“Even the dead deserve some respect,” he muttered and held the uncorked bottle up to his nose. The scent of ammonia was so sharp it burned and he felt his eyes watering in response, but at least it overrode the previous smell of decay. He handed the salts back and almost thought he saw a smile tugging at Leonardo’s lips as the man turned back to the body on his table.

“I have a great deal of respect for the dead, Ezio; after all, they are what allow me to learn more about the human body.” Ezio recognized the start of one of Leonardo’s rambling monologues with an inward sigh. “Did you know that the heart, once thought to be a well for the ‘vital spirit’, is really no more than a muscle? All the blood in the body passes through it—for reasons I have yet to discover—and as it contracts, the blood is pushed throughout the multitude of veins we have.” He frowned down at his table. “There is so much to learn and yet I fear I am held back either by my tools or my ignorance. Still, I cannot stop until I—Ezio?”

Unable to deny his curiosity as his friend spoke, Ezio had crept closer to see what exactly Leonardo was doing with the cadaver. But as he'd peered around his friend's shoulder and saw the gaping hole in the chest, he'd immediately regretted his decision. Leonardo had cut open and pulled back the flesh, revealing the whitish gleam of the ribcage and the red glisten of organs beneath. Ezio instantly felt the blood drain from his face and knew it was obvious even with his hood up. He felt frozen in place, afraid to step back lest his suddenly weak knees buckle and unable to look away from the horror on the table. He'd seen blood and wounds before—he'd inflicted plenty on his enemies—but it was usually hidden by clothes or armor. He'd never seen anything quite so gory and as his stomach twisted unpleasantly, he swallowed hard and tasted bile.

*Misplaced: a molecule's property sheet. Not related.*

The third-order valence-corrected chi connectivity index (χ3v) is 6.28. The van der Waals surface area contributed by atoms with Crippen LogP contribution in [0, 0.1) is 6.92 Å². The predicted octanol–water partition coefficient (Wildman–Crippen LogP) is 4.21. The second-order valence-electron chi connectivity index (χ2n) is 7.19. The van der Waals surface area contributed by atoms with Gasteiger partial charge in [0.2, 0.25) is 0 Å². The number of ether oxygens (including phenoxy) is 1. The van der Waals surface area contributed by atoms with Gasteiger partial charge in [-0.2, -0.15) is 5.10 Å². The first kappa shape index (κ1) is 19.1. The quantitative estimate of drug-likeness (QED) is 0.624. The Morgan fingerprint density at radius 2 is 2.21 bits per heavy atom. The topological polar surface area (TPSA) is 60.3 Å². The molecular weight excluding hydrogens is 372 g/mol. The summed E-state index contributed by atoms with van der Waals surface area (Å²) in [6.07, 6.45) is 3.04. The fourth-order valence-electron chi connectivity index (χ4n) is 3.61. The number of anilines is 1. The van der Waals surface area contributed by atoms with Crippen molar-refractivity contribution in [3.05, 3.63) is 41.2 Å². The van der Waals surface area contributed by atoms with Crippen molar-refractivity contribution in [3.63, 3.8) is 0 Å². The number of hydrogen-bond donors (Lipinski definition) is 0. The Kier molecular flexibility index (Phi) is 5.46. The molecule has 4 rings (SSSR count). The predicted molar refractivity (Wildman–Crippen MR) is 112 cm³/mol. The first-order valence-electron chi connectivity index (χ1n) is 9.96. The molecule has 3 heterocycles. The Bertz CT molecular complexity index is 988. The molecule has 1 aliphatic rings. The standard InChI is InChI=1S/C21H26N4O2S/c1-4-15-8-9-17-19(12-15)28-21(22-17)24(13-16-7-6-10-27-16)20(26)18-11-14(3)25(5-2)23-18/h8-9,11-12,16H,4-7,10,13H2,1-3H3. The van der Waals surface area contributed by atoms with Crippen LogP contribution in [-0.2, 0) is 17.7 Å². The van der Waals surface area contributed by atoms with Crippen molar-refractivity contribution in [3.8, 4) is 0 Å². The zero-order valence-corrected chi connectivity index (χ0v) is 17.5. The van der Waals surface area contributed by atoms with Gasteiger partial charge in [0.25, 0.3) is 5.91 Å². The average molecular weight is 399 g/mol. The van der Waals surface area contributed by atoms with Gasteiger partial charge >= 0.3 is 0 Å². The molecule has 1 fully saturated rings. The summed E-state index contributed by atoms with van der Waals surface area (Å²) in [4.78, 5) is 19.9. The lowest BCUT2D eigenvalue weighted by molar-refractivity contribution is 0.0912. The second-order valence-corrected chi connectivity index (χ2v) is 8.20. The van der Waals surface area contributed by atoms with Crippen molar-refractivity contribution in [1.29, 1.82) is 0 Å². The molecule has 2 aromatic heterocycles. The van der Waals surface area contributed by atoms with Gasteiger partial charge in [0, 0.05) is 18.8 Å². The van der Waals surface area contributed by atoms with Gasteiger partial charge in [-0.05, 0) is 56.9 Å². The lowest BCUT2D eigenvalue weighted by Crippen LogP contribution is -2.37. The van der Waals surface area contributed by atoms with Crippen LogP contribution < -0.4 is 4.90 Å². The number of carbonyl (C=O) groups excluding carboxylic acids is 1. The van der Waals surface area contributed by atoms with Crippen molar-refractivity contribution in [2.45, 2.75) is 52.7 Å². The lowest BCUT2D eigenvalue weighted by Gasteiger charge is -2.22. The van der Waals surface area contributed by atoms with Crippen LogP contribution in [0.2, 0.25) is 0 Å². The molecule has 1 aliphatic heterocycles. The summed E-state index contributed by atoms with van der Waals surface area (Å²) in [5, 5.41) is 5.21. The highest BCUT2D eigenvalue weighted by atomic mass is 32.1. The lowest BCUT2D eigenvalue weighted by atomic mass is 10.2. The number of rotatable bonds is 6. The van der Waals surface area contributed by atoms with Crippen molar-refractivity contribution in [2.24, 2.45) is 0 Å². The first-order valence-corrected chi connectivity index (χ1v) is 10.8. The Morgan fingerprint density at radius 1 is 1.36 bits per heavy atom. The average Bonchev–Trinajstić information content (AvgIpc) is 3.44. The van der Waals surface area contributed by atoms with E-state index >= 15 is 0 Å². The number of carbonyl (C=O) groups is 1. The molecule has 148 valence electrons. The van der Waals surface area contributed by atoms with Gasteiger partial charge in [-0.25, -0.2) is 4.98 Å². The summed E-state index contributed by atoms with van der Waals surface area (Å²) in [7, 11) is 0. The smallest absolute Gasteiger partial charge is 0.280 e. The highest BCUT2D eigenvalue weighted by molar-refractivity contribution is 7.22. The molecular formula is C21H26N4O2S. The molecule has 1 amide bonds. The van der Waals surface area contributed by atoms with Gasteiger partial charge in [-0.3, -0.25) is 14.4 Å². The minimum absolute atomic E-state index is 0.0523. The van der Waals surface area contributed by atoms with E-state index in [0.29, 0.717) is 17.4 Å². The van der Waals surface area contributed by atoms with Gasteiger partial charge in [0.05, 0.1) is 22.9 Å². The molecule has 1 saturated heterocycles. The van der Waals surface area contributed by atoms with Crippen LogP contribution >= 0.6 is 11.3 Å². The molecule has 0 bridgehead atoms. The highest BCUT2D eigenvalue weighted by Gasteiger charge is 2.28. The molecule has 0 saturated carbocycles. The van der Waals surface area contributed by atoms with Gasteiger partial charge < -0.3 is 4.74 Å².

“Are you all right, my friend? You look ill all of the sudden.” Leonardo, his expression creased with concern, stepped in close and thankfully blocked the sight of the table. With the hypnotic spell broken, Ezio let out a shaky breath as Leonardo pressed a wrist to his forehead. “You feel a little cool.”

“I’m fine,” Ezio said, trying to smile and knowing how shaky it must have looked. “Really. I think I will leave you, though, since you are…busy.” When Leonardo stepped back with a slight frown, Ezio kept his gaze focused on worried blue eyes, avoiding the sight just past the man's shoulder.

“Are you sure? I was just getting ready to take out the heart to do some drawings. It’s really quite amazing, even when not in motion.” Leonardo’s expression brightened with his eagerness to continue and Ezio stared at him. There was something wrong with a person who was excited to pull organs from a dead body, but then Ezio had long known his friend was not like other men. An image of Leonardo flashed into his mind, hands bloodied to the wrist as he smiled and held out a lump of red meat, and Ezio grit his teeth against another wave of nausea.

“No, grazie,” he managed to get out, already already taking a step back. “I will come to see you later.” As the acrid ammonia began to wear off and the smell of rot returned, Ezio fled the room, a hand pressed to his stomach as it clenched in warning. Leonardo watched him go, bewildered, then shrugged and went back to his table. Best to get back to work before this specimen also 'soured'.